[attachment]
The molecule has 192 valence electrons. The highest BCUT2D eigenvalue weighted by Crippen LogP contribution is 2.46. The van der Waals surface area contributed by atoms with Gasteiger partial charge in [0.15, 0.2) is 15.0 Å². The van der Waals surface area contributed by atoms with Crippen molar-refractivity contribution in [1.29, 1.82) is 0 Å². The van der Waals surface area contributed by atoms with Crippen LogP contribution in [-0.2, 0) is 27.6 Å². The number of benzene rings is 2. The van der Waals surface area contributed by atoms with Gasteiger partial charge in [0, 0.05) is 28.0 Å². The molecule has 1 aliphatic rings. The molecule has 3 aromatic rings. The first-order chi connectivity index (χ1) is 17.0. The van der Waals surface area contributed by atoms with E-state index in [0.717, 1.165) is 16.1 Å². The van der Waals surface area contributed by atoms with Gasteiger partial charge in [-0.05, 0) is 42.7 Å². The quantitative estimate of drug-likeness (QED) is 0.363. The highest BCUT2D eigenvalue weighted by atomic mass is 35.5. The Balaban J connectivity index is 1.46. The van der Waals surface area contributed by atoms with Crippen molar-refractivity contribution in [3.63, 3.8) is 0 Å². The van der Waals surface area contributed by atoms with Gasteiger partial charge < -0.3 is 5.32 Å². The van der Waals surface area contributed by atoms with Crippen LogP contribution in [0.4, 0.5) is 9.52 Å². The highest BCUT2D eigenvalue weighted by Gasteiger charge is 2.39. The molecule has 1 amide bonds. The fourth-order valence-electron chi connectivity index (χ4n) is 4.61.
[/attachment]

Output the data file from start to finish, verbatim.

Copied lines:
The molecule has 192 valence electrons. The highest BCUT2D eigenvalue weighted by Crippen LogP contribution is 2.46. The van der Waals surface area contributed by atoms with Gasteiger partial charge in [0.15, 0.2) is 15.0 Å². The van der Waals surface area contributed by atoms with Crippen molar-refractivity contribution in [1.29, 1.82) is 0 Å². The van der Waals surface area contributed by atoms with Crippen LogP contribution in [-0.2, 0) is 27.6 Å². The number of benzene rings is 2. The van der Waals surface area contributed by atoms with Gasteiger partial charge in [0, 0.05) is 28.0 Å². The molecule has 1 aliphatic rings. The molecule has 3 aromatic rings. The first-order chi connectivity index (χ1) is 17.0. The van der Waals surface area contributed by atoms with E-state index in [0.717, 1.165) is 16.1 Å². The van der Waals surface area contributed by atoms with Gasteiger partial charge in [-0.05, 0) is 42.7 Å². The quantitative estimate of drug-likeness (QED) is 0.363. The highest BCUT2D eigenvalue weighted by atomic mass is 35.5. The Balaban J connectivity index is 1.46. The van der Waals surface area contributed by atoms with Crippen molar-refractivity contribution in [3.63, 3.8) is 0 Å². The van der Waals surface area contributed by atoms with Gasteiger partial charge < -0.3 is 5.32 Å². The van der Waals surface area contributed by atoms with Crippen LogP contribution in [0.4, 0.5) is 9.52 Å². The highest BCUT2D eigenvalue weighted by Gasteiger charge is 2.39. The molecule has 1 amide bonds. The fourth-order valence-electron chi connectivity index (χ4n) is 4.61.